The Many-Handed Farmer
In doing research about the threatened agricultural economy in Bali, I came across Bapak Gendil. The grandfather of one of my friends, I had meant to interview him about his family's ricefields. When I arrived, however, he was busy making hands.

Bapak Gendil, like many Balinese, is not just a farmer. He is also an artist. In this case, he is the third generation of woodcarvers, and wooden hands are his family's specialty.

Monkey forest skyline
looking up

Mother and Child
The mothers are very protective of their babies.... be very careful not to get too close

laying around
they dont seem to be bothered at all by all the visitors....

Tiny little thing
they're just so cute...

spring water pool
possibly might of been used before for bathing before... but now full of fish and other little critters

monkey forest stream
one of the many streams that run through the bottom of monkey forest

His favorite color!
Chris and Made (our amazing guide)

Balinese woman
hard at work to finish her daily offerings

Balinese women
The people of this village live as one... they live together, work together and pray together....

its an art form!!!!
amazing how they construct these things out of nothing but leaves and twigs!!!

amazing places off the beaten path
We loved visiting this local temple... no tourists around... and experiencing the local culture in its raw form.

Local Balinese Woman
i believe she's grinding raw palm sugar...but i could be wrong

Balance is key!
I dont know how they do it but balinese woman carry towering loads of fruit and other goods on their heads!!! Holy Moly !!!!

Lucky Chicken
Official greeter of the local store:)

Balinese Rice Paddies
If you are in Ubud have the opportunity to talk a medicinal or herbal walk through the fields don't miss it. There are an amazing variety of herbs growing along the paths.

Magic Destination
Ubud is located in the middle of Bali. It is known for its fine arts, dance and music.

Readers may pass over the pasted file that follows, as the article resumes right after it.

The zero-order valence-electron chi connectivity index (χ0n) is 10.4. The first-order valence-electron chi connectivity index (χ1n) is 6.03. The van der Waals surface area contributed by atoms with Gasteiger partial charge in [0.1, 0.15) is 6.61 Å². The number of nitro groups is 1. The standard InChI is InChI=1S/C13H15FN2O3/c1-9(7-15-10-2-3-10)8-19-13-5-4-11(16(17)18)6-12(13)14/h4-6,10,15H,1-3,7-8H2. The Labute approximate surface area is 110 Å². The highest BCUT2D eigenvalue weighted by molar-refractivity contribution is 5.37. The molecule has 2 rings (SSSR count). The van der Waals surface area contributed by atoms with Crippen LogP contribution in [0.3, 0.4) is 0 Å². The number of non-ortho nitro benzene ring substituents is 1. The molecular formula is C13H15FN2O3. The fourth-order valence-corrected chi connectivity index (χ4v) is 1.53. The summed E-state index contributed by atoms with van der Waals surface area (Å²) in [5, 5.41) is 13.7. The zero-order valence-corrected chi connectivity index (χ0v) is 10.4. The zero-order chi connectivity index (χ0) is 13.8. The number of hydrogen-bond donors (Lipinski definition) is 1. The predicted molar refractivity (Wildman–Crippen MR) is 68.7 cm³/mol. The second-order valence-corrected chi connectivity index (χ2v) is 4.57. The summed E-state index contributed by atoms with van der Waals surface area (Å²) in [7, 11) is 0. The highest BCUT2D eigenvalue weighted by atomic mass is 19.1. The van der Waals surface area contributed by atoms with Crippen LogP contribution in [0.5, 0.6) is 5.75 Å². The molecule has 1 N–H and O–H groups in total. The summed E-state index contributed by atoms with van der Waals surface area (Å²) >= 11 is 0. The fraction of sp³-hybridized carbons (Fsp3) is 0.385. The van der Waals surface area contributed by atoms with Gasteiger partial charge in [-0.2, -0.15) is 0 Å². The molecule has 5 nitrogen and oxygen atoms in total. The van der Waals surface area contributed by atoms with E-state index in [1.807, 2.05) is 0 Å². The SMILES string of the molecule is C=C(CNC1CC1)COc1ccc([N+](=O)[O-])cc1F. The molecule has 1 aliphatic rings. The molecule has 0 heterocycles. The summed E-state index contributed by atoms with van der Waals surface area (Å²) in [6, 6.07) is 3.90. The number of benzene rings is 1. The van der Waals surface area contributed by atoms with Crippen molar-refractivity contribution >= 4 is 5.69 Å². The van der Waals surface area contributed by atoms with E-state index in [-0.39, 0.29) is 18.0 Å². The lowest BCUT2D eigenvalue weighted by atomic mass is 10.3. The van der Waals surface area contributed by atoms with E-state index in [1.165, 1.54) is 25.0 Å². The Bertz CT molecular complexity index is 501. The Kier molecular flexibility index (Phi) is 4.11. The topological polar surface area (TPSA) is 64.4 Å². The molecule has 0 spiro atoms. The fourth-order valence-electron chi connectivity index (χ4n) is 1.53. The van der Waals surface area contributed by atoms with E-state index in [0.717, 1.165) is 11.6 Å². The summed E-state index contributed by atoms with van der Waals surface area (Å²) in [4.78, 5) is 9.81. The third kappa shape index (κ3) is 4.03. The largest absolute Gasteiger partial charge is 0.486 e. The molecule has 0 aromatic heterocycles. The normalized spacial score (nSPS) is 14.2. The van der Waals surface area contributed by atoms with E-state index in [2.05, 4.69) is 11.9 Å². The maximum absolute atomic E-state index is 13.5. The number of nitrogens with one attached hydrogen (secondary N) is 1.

Mystery behind Balinese culture is a strong reason to return to this island.

Rice Terraces Near Ubud Bali
While staying at the Villa Semana outside of Ubud, Bali, I was treated to this zen-like view of the rice terraces. I also took a Bali Bird Walk through the rice fields. A beautiful, peaceful area to vacation. Ubud is culturally rich. Taking advantage of that, I took a batik class which as with most things is difficult to master.

We are more alike than different!
The most valuable thing we learn as travelers is how much more we are alike than different. This photo was taken in Ubud, Bali. At the time I was participating in an immersive arts program, studying traditional Balinese Dancing and Shadow Puppetry, but I have to admit that I frequently indulged in the exceptional massage skills of the Balinese! Taking time away from my studies, I came across these amazing creatures who charmed me, made me laugh, and completely reinforced the fact that creatures are as much of a culture as it’s people. I came away from the experience with a great love for the spirituality, artistry, and many great memories of the canine, feline, aves, primate, and human friends I made.

When in Bali, There’s Always a Festival - Galungan
I was in Bali to witness Galungan, a celebration of good over evil. It’s a time when ancient ancestors visit the earth.

First, I noticed penjor lining the road. A penjor is a tall, curving bamboo pole, with curved bamboo strips and flowers hanging off. The poles are placed in front of homes and businesses, and seem to scrape the clouds in their height. On some streets, you could see so many they seemed to form an arch over the street.